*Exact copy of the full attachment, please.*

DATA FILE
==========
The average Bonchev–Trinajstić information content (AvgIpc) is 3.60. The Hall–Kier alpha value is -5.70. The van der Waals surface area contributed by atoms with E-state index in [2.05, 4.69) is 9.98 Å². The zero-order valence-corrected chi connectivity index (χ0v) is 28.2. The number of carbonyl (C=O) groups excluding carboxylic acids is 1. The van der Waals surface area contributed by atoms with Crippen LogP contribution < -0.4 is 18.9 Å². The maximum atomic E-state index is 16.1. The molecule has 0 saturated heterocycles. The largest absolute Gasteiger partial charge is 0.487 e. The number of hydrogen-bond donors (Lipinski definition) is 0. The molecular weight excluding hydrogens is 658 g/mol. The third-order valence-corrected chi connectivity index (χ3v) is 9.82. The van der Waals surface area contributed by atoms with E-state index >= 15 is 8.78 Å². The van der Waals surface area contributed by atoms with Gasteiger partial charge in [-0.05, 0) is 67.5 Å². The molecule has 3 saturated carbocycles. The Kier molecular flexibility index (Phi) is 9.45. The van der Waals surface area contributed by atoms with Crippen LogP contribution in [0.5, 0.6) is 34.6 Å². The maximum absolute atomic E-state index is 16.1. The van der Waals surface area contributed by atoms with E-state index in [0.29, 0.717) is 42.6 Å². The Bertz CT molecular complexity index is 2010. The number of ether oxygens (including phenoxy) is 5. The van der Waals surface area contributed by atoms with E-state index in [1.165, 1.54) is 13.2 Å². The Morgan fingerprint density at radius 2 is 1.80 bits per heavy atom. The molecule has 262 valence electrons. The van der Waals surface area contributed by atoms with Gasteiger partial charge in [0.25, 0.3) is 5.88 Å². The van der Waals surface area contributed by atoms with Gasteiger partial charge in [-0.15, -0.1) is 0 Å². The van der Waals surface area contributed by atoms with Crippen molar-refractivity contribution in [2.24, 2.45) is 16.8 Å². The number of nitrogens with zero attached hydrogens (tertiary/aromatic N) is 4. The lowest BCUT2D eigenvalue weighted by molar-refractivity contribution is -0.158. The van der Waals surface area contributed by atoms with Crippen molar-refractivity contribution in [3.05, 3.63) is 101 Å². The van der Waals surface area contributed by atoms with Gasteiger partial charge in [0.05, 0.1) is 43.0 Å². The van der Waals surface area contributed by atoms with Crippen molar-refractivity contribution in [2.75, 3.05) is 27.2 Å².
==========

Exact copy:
The average Bonchev–Trinajstić information content (AvgIpc) is 3.60. The Hall–Kier alpha value is -5.70. The van der Waals surface area contributed by atoms with E-state index in [2.05, 4.69) is 9.98 Å². The zero-order valence-corrected chi connectivity index (χ0v) is 28.2. The number of carbonyl (C=O) groups excluding carboxylic acids is 1. The van der Waals surface area contributed by atoms with Crippen LogP contribution < -0.4 is 18.9 Å². The maximum atomic E-state index is 16.1. The molecule has 0 saturated heterocycles. The largest absolute Gasteiger partial charge is 0.487 e. The number of hydrogen-bond donors (Lipinski definition) is 0. The molecular weight excluding hydrogens is 658 g/mol. The third-order valence-corrected chi connectivity index (χ3v) is 9.82. The van der Waals surface area contributed by atoms with E-state index >= 15 is 8.78 Å². The van der Waals surface area contributed by atoms with Gasteiger partial charge in [-0.05, 0) is 67.5 Å². The molecule has 3 saturated carbocycles. The Kier molecular flexibility index (Phi) is 9.45. The van der Waals surface area contributed by atoms with Crippen LogP contribution in [0.5, 0.6) is 34.6 Å². The maximum absolute atomic E-state index is 16.1. The van der Waals surface area contributed by atoms with E-state index in [0.29, 0.717) is 42.6 Å². The Bertz CT molecular complexity index is 2010. The number of ether oxygens (including phenoxy) is 5. The van der Waals surface area contributed by atoms with E-state index in [1.165, 1.54) is 13.2 Å². The Morgan fingerprint density at radius 2 is 1.80 bits per heavy atom. The molecule has 262 valence electrons. The van der Waals surface area contributed by atoms with Gasteiger partial charge in [0.25, 0.3) is 5.88 Å². The van der Waals surface area contributed by atoms with Gasteiger partial charge in [-0.15, -0.1) is 0 Å². The van der Waals surface area contributed by atoms with Crippen molar-refractivity contribution in [2.24, 2.45) is 16.8 Å². The number of nitrogens with zero attached hydrogens (tertiary/aromatic N) is 4. The lowest BCUT2D eigenvalue weighted by molar-refractivity contribution is -0.158. The van der Waals surface area contributed by atoms with Crippen molar-refractivity contribution in [3.05, 3.63) is 101 Å². The van der Waals surface area contributed by atoms with Gasteiger partial charge in [0.05, 0.1) is 43.0 Å². The van der Waals surface area contributed by atoms with Crippen molar-refractivity contribution in [2.75, 3.05) is 27.2 Å².